Dillinger: CB 200 (1976, Mango): Lester Bullock, started as a DJ, emerged as a toaster, gangsta name suggested by Lee Perry. Early album, probably his second, had a hit with "Kokane on My Brain." A- [yt]

Don Drummond: Jazz Ska Attack 1964 (1964 [1999], Jet Set): Trombone player for the Skatalites, credited as "backing band" here, but Drummond (1932-69) is credited with writing all 20 pieces, recorded at Treasure Isle and produced by Duke Reid. B+(**)

Clancy Eccles: Freedom: The Anthology (1967-73 [2005], Trojan, 2CD): More reknowned as a producer and entrepreneur than as a singer-songwriter, although his name claims or shares the artist credit on more than half of these 50 singles -- Eccles has no albums, just a few compilations -- and I recognize few of the other names. Has enough moments that a single-CD edit would rate a bit higher, but still seem minor. B+(*)

Alton Ellis: The Best of Alton Ellis (1968-69 [1969], Studio One): Genre-defining rocksteady star, singles start around 1962, but I can't date anything here before 1968 -- Discogs credits him with 19 singles in 1968, so there's a lot more where these came from, and many more years -- he recorded regularly into the 1990s, and died in 2008. B+(**)

The Maytals: Never Grow Old: Presenting the Maytals (1962-63 [1997], Heartbeat): Vocal trio, with Raleigh Gordon and Jerry Mathias flanking soon-to-be-leader Toots Hibbert. Early tracks, not quite together although the organ points the way. Reissue adds four terrific bonus tracks, starting with their fully formed "Six and Seven Books of Moses." B+(***)

Jackie Mittoo: Now (1970, Studio One): Jamaican keyboard player, hooked up with Coxsone Dodd while still in his teens, recording "thousands of tunes," many with their house band, the Skatalites. Plays organ here, mostly groove-steady instrumentals, Skatalites minus horns. B+(**)

Scientist: Scientist Meets the Space Invaders (1981, Greensleeves): King Tubby protégé Hopeton Overton Brown, proclaimed himself Heavyweight Dub Champion in 1980, and went on to orchestrate dozens of mythic battles, encounters, and jams, of which this is one of the more legendary, although it feels like something he could do dozens of times. B+(***)

Scientist: Scientist Rids the World of the Evil Curse of Vampires (1981, Greensleeves): More dub themes, titles add werewolves, zombies, and "Ghost of Frankenstein" to the vampire mix. Roots Radics plays, the bass gets deeper, and while I've already forgotten what the vocal was about, it was a highlight track (not that I recall which one). A-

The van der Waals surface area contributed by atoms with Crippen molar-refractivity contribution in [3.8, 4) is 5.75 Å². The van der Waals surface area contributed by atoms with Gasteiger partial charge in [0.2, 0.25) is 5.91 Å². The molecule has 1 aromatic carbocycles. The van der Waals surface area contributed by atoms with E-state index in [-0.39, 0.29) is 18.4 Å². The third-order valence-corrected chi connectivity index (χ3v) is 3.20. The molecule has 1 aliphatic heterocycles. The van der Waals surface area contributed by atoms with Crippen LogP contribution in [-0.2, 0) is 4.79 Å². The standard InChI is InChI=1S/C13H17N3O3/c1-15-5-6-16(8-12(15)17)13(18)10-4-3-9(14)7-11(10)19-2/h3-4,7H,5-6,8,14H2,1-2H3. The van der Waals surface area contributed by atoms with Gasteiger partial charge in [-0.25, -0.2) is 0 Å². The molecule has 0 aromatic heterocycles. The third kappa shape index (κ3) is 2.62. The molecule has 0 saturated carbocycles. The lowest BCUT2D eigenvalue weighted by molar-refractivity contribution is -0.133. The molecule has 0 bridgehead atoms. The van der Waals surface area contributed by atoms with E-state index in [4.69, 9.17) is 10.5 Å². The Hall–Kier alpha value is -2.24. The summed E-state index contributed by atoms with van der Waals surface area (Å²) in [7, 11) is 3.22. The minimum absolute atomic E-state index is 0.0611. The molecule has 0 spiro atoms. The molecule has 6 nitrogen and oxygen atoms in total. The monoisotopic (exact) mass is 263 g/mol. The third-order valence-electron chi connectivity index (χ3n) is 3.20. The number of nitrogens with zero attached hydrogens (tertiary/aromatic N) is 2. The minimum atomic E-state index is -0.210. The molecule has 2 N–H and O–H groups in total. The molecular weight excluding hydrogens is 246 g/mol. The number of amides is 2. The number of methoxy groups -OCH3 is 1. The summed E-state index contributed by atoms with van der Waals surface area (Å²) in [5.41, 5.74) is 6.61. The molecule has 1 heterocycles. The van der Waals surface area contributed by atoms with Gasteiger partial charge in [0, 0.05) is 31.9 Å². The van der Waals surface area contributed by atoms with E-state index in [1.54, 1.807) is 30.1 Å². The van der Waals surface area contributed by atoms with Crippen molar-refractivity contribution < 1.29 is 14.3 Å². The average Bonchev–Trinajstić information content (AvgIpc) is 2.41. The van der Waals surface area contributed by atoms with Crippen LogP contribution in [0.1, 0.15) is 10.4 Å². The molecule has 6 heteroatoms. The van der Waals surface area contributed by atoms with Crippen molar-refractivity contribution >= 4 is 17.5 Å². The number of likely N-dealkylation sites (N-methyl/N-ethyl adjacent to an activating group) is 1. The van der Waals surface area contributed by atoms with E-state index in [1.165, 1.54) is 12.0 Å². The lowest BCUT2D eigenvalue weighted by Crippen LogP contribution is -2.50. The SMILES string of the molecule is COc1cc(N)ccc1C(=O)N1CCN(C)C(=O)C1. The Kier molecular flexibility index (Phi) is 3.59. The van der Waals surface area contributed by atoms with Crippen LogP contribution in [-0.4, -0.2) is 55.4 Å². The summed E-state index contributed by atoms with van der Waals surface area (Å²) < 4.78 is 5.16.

Scientist: Scientist Encounters Pac-Man (1982, Greensleeves): Not sure what "Pac-Man" signifies here -- not a collaborator, and not likely anything related to the video game, but the cartoons on the cover suggest some kind of menace. Seems like his average album. B+(**)

Scientist: Scientist Wins the World Cup (1982 [2002], Greensleeves): Original album offered 10 untitled tracks, later grouped as "Ten Dangerous Matches," with the addition of five "Extra Time" and one "Golden Goal." B+(**)

Scientist/Hempress Sativa: Scientist Meets Hempress Sativa in Dub (2018, Conquering Lion): Latter is Kerida Johnson, who has a previous (2016) album, Unconquerebel. She provides a center for his dub early on, although my favorite cut is Ranking Joe's feature on the closer. B+(***)

Sizzla: Bobo Ashanti (2000, Greensleeves): Dancehall star Miguel Collins, debut 1995, prolific since them. After 10 albums in 5 years, thinking rastafari here. B+(**)

Skatalites: Ska Authentic, Vol. 1 (1967, Studio One): Hype sheet describes these as "solid tracks," which is exactly right. B+(**) [bc]

Skatalites: Ska Authentic, Volume 2 (1970, Studio One): Occurs to me that these compilations were recorded over multiple years, but I'm only identifying when they originally came out. More ace grooves, occasionally developed into memorable songs, always with their crack horn section. B+(***) [bc]


Unpacking: Found in the mail last week:

  • Amit Friedman: Unconditional Love (Origin) [03-19]
  • Achim Kaufmann/Ignaz Schick: Altered Alchemy (Zarek)
  • Mark Lewis Quartet: Naked Animals (Audio Daddio) [04-02]
  • Mai-Liis: Mai-Liis on Life (OA2) [03-19]
  • Wu Man/Kojiro Umezaki: How (In a Circle)
  • Roberto Miranda's Home Music Ensemble: Live at Bing Theatre: Los Angeles, 1985 (Dark Tree)
  • Ben Patterson: Push the Limits (Origin) [03-19]
  • Ignaz Schick/Oliver Steidle: Ilog2 (Zarek)